Women have shattered the glass ceiling across skill sets and industries, reducing the gender gap in many business practices. Women often lead by teaching and are adept at scheduling, budgeting, and multitasking, which can make them ideal candidates for project management roles. Women-led teams are less likely to experience unforeseen costs, potentially because female leaders are effective communicators. Plus, women can be strong collaborators and team motivators, resulting in more efficient, accurate project delivery.
Let’s celebrate accomplished women in project management who continue to revolutionize project management techniques and theories. We’ll also touch on how monday.com can help women (and men) manage projects and lead teams.
12 women leading the way in project management
1. Rebecca Winston, Esq., JD
Rebecca Winston is a juggernaut in the project management field. She has more than 30 years of project management experience and specializes in the public sector. Her expertise lies in project management in research and development, environmental restoration, and national security. She periodically advises the National Nuclear Security Administration, the U.S. Department of Energy, and the U.S. Department of Homeland Security on a variety of topics, including program and project management, risk management, and vulnerability assessments. Winston has been an active Project Management Institute member since 1993. She helped found its Women in Project Management SIG and served as its first co-chair.
2. Carol Bell
As an award-winning project manager, Carol Bell’s career was groundbreaking for women in project management, particularly in the construction sector. She won awards in the property category of the Women in the City Awards, and the Association for Project Management nominated her as one of the top 10 most influential Project Managers in the UK. Her strengths focus on risk and value management.
3. Lynda Bourne, PMP, DPM
Lynda Bourne is a project management pioneer. She was the inaugural recipient of a Doctor of Project Management (DPM) at the Royal Melbourne Institute of Technology in Melbourne. With more than 20 years of experience, Bourne focuses on the human aspects of project management and is currently the training director at Mosaic Project Services in South Melbourne. She has also published multiple books on project stakeholder relationships.
4. Christine Wang, PMP
In 2000, AT&T’s California office promoted Christine Wang to global markets project manager for AT&T’s California office. She was the only team member with Project Management Professional® credentials. Wang also made AT&T’s global markets project management procedures more robust by creating standard templates, project plans, and timelines. Today, she is AT&T in Hong Kong’s Assistant Vice President of Global Connection Management Carrier Relations.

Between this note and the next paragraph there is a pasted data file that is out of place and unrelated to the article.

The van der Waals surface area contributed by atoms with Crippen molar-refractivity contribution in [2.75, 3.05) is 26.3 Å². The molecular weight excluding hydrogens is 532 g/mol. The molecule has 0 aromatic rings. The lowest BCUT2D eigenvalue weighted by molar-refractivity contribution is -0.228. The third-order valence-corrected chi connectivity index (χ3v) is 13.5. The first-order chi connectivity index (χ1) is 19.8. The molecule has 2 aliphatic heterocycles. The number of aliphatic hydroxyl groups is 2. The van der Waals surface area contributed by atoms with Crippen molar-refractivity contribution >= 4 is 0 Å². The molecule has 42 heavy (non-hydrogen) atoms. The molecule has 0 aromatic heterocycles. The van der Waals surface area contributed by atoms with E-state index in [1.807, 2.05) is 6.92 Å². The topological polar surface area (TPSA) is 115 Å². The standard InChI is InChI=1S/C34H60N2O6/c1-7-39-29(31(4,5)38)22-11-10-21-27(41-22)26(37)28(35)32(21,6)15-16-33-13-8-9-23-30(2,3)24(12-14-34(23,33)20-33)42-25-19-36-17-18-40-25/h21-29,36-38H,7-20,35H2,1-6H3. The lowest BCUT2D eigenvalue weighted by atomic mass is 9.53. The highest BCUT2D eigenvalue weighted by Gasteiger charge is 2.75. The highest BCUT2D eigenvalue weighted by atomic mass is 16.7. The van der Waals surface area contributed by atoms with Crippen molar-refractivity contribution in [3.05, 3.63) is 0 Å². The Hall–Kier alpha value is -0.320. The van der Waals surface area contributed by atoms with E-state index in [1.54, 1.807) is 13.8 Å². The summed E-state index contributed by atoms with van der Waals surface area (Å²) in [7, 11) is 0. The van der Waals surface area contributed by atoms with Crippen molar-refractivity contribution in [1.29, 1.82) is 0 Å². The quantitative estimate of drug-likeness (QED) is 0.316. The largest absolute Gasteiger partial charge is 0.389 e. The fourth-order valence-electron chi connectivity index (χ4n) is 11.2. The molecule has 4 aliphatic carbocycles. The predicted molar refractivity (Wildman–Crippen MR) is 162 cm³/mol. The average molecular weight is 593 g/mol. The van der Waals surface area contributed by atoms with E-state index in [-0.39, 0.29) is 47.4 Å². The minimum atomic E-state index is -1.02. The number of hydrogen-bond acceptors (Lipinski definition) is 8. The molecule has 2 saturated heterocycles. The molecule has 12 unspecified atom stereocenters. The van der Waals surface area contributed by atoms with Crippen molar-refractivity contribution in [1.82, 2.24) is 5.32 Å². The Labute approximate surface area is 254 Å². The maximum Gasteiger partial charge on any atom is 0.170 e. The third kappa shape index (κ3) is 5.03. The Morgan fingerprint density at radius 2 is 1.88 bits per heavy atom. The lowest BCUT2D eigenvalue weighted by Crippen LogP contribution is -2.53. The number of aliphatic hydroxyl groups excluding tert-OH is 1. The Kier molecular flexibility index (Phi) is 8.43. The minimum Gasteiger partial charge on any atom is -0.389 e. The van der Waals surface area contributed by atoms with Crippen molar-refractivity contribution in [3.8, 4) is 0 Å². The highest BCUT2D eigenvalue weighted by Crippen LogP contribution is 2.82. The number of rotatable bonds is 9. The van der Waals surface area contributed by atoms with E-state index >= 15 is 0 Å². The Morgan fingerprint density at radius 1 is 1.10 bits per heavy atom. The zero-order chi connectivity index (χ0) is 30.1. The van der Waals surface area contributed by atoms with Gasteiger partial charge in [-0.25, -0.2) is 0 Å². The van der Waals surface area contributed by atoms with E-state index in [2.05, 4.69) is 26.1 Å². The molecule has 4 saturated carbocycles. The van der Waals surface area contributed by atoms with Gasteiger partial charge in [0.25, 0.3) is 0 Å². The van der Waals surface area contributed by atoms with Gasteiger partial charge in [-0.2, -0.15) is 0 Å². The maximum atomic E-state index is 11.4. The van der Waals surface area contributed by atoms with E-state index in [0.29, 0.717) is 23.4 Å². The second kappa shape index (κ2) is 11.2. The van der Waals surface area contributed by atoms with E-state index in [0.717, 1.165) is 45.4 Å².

5. E. LaVerne Johnson
E. LaVerne Johnson wanted to provide high-quality training and business solutions to organizations seeking enhanced operational efficiencies. She established the International Institute for Learning in 1991, which now has over 500 full-time employees distributed across more than 150 countries. The ILL is a global leader in training, consulting, coaching, and tailored course development, including project, program, and portfolio management. Johnson’s outreach isn’t limited to the business world; she encourages project management interest in high schoolers by offering four academic scholarships named after Dr. Harold Kerzner, a pioneer of the project management sector. Students apply for the scholarship by writing 500-word essays about project management.
6. Joan Knutson, PMP
Industry thought-leader Joan Knutson is an authority on project management. She is an author on the subject, including her top-selling book, Succeeding in Project-Driven Organizations.
During her 30 years in the industry, she has created and developed more than 20 training seminars for businesses and the public sector. She founded Project Mentors, Inc., which offers training products to companies looking to improve their product development processes. She branched out by presenting tailored courses to virtual classrooms for Villanova University and the Project Management Institute. Knutson is currently an adjunct professor with the University of San Francisco and continues to develop its Masters of Science degree program in Project Management.
7. Rosabeth Moss Kanter
While many people may recognize Rosabeth Moss Kanter for her scientific works in sociology, she’s also an innovator in change management who established multiple change management theories that have improved today’s business landscape.
Kanter’s Change model notes that organizations must share information from the top down so all employees can align with organizational goals.